Liberal politicians have been driving citizens out of their cities and states all year – as we have documented in cities like Chicago and states like California – due to an increasing embrace of higher taxes and more regulation, all while acting as authoritarian lockdown hypocrites (see here and here) and embracing defunding the police.
The latest genius to singlehandedly ruin his city now appears to be Bill de Blasio, who not only has turned New York into a destitute shell of the city it once was, but could also be single-handedly on the verge of ruining the financial capital of the United States. Thanks to his “leadership”, massive financial firms like Goldman Sachs and Elliot Management are now taking their operations out of New York and into states like to Florida.
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Goldman, a Wall Street staple for better or worse, is in the midst of weighing a new Florida hub for its asset management arm and $41 billion Elliot Management is planning to move its headquarters to West Palm Beach, according to Bloomberg.
Goldman’s move could wind up blazing the path for other financial firms who have considered a similar move. Florida does, after all, offer “better weather and no state income tax”.
Miami Mayor Francis Suarez said: “It reminds me of the movie ‘Field of Dreams’ where they say, ‘If you build it they will come.’”
The Covid pandemic has shown many businesses firsthand that they can go without some of the commercial NYC office space they may have once thought was integral to their business. And some top executives from financial firms have already left NYC for Florida in favor of more space and better weather while they “wait out” the effects of the pandemic.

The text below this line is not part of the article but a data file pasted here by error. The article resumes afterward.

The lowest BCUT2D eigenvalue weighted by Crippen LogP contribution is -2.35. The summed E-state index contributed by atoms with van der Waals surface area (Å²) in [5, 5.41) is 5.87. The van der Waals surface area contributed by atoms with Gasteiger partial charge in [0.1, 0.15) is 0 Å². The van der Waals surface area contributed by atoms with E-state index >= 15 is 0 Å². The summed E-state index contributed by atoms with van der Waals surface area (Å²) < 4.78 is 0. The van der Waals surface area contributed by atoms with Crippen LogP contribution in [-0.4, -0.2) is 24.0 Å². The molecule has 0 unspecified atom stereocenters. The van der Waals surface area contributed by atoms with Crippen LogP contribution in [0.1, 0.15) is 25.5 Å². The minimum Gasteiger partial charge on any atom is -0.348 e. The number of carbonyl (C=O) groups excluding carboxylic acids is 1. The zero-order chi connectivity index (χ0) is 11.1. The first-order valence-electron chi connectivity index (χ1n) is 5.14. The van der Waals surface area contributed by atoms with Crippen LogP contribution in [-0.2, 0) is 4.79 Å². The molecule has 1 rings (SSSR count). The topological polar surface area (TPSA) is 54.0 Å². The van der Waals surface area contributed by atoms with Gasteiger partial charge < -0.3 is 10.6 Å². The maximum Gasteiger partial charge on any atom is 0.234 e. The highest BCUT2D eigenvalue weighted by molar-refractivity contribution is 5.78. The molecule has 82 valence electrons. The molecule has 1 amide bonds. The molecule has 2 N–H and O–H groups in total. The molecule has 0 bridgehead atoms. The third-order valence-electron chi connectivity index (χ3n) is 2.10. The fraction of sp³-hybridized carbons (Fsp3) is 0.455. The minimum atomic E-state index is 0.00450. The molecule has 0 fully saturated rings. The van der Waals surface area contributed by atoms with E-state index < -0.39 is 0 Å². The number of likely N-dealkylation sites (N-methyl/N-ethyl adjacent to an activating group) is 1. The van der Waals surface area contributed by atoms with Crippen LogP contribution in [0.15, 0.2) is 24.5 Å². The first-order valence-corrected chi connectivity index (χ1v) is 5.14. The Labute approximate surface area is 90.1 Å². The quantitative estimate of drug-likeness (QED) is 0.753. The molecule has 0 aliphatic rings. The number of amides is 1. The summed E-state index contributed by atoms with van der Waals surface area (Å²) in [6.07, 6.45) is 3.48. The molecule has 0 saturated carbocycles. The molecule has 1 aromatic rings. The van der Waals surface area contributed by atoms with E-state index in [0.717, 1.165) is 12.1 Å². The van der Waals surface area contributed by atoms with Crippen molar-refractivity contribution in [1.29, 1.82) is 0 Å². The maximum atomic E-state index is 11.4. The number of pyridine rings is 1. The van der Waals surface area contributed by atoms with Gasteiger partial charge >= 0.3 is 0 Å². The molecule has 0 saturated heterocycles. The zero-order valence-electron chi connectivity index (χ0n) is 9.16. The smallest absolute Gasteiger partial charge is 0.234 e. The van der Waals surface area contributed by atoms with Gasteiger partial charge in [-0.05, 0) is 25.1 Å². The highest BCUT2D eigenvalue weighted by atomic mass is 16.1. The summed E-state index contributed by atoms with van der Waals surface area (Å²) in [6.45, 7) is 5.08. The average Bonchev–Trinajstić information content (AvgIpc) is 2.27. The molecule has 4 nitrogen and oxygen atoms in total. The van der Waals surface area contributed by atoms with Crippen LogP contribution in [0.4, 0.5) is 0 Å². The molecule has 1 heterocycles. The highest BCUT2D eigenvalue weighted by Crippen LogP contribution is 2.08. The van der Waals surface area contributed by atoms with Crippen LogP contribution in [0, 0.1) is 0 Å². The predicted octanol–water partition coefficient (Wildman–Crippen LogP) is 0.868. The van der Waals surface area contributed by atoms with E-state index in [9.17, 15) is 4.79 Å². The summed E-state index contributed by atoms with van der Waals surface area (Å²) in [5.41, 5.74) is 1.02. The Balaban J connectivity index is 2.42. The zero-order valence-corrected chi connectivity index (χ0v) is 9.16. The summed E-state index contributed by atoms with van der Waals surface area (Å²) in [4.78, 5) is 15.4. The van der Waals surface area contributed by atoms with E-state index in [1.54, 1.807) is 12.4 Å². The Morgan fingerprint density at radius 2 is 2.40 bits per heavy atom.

Goldman, specifically, is looking at office space near Fort Lauderdale and West Palm Beach. They could join Carl Icahn, who also recently decided to move his firm to Florida, and Citadel – who, we noted earlier this year, had already set up a makeshift trading floor at a hotel when the pandemic started.
While de Blasio stands idly by and watches his city go to ruin, Florida would be the beneficiary of new money and diversified jobs (the state is primarily tourism and service jobs) as a result of these firms needing to hire their rank-and-file workers locally.
Maria Ilcheva, a professor and assistant director of planning and operations at Florida International University’s Jorge Perez Metropolitan Center, said: “In terms of economic impact, it carries a lot of weight — not in terms of jobs but in terms of the wages it pays. When other firms see that move, it may have a snowball effect.”